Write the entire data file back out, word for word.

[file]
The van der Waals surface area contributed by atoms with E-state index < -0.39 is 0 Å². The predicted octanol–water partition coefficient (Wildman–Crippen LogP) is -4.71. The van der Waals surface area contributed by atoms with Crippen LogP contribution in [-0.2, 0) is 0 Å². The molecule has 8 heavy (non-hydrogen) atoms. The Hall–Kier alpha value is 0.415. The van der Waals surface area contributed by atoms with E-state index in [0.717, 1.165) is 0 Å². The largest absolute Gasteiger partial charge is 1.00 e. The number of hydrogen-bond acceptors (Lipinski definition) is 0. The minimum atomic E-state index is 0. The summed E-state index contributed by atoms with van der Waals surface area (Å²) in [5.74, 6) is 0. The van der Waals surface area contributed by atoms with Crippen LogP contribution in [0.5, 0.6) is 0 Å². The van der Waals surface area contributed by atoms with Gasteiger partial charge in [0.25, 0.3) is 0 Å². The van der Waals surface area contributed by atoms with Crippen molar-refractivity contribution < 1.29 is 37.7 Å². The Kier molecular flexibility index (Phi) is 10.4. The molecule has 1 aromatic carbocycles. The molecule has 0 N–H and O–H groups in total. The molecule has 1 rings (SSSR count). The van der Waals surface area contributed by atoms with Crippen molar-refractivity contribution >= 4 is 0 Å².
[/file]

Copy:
The van der Waals surface area contributed by atoms with E-state index < -0.39 is 0 Å². The predicted octanol–water partition coefficient (Wildman–Crippen LogP) is -4.71. The van der Waals surface area contributed by atoms with Crippen LogP contribution in [-0.2, 0) is 0 Å². The molecule has 8 heavy (non-hydrogen) atoms. The Hall–Kier alpha value is 0.415. The van der Waals surface area contributed by atoms with E-state index in [0.717, 1.165) is 0 Å². The largest absolute Gasteiger partial charge is 1.00 e. The number of hydrogen-bond acceptors (Lipinski definition) is 0. The minimum atomic E-state index is 0. The summed E-state index contributed by atoms with van der Waals surface area (Å²) in [5.74, 6) is 0. The van der Waals surface area contributed by atoms with Crippen LogP contribution in [0.5, 0.6) is 0 Å². The van der Waals surface area contributed by atoms with Gasteiger partial charge in [0.25, 0.3) is 0 Å². The van der Waals surface area contributed by atoms with Crippen molar-refractivity contribution < 1.29 is 37.7 Å². The Kier molecular flexibility index (Phi) is 10.4. The molecule has 1 aromatic carbocycles. The molecule has 0 N–H and O–H groups in total. The molecule has 1 rings (SSSR count). The van der Waals surface area contributed by atoms with Crippen molar-refractivity contribution >= 4 is 0 Å².